Another thing that is distracting for Bob is music. And again, I have to say that if I’m am not alone in a room, music is necessary for me to focus properly. Without it I will pick up a word unconsciously from a conversation across the room, and my focus will shift away from what I’m doing.
I wear noise-cancelling headphones so that I don’t need the music to be loud in order to drown out background noise, and I listen to a lot of different styles of music from classical to electronic to acoustic to Carl Franklin’s Music To Code By. Mostly stuff without lyrics though, as I do find those distracting.
As he says: You will be late.
Everyone will go over their estimates sometimes. Software is an inherently difficult thing to estimate, because no one can accurately describe everything up front. But we can still try and look at risks involved solving a problem and estimate accordingly, and not just imagine the perfect problem-less scenario and give the best case estimate.
Going over estimate is not something you realize will happen an hour before the deadline. It is usually very clear much earlier. As soon as you realize that the original estimate won’t hold up, it is your responsibility to let the appropriate people know – even if it won’t be a comfortable conversation. What you shouldn’t do is to let them talk you into trying to deliver on time anyway. i.e. rushing. Overtime might be the answer if the deadline that matters is a date and not an hourly estimate, but even then, it should not be a decision that is made lightly. Overtime will affect many areas of your life outside of work, and the longer hours might result in less productivity – make sure it is worth it.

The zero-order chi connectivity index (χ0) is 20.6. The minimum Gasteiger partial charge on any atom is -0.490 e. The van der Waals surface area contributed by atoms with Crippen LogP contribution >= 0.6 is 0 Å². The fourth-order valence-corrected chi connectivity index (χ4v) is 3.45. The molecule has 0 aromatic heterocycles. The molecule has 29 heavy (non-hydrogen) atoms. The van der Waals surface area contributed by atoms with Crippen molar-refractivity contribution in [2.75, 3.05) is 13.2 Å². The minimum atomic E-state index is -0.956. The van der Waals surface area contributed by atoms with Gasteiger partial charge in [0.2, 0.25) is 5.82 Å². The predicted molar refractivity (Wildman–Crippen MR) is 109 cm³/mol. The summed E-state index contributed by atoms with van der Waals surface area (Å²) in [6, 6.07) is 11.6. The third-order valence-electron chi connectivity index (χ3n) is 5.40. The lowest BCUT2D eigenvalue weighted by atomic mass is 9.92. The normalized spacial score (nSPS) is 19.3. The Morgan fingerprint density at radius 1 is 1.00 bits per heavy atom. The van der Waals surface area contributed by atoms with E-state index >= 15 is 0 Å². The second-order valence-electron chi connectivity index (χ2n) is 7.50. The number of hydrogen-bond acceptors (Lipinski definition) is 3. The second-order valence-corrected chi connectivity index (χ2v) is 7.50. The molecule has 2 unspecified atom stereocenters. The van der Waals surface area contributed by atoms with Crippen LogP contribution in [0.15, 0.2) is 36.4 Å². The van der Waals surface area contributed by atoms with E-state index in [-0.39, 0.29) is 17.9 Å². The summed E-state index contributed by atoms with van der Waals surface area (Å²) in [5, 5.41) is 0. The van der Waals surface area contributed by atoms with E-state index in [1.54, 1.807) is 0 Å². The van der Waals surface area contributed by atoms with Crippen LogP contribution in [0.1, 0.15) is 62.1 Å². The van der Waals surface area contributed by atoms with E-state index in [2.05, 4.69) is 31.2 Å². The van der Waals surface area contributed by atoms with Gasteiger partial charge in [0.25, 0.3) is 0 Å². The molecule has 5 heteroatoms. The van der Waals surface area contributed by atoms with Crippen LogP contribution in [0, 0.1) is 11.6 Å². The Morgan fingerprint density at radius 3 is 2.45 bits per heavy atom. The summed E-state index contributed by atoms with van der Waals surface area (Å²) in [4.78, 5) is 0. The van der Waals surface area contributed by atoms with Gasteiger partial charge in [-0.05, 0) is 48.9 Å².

TDD and Practicing
For a developer to call himself a professional, according to Uncle Bob, he must be a Test Driven Development (TDD)-practitioner. What he is saying is incredibly black-and-white. He is saying that no one can be a professional unless the practices TDD at all times. I’m not sure that I agree here, but let’s explore this a little bit.
The reasoning behind it is: You cannot trust any code that isn’t automatically tested. Therefor every single line of code must have tests associated with it – test coverage must be 100% (asymptotically, at least). The only way to get that is to not write any code without first having a test for it. The only way to achieve that, is to follow the rules of TDD.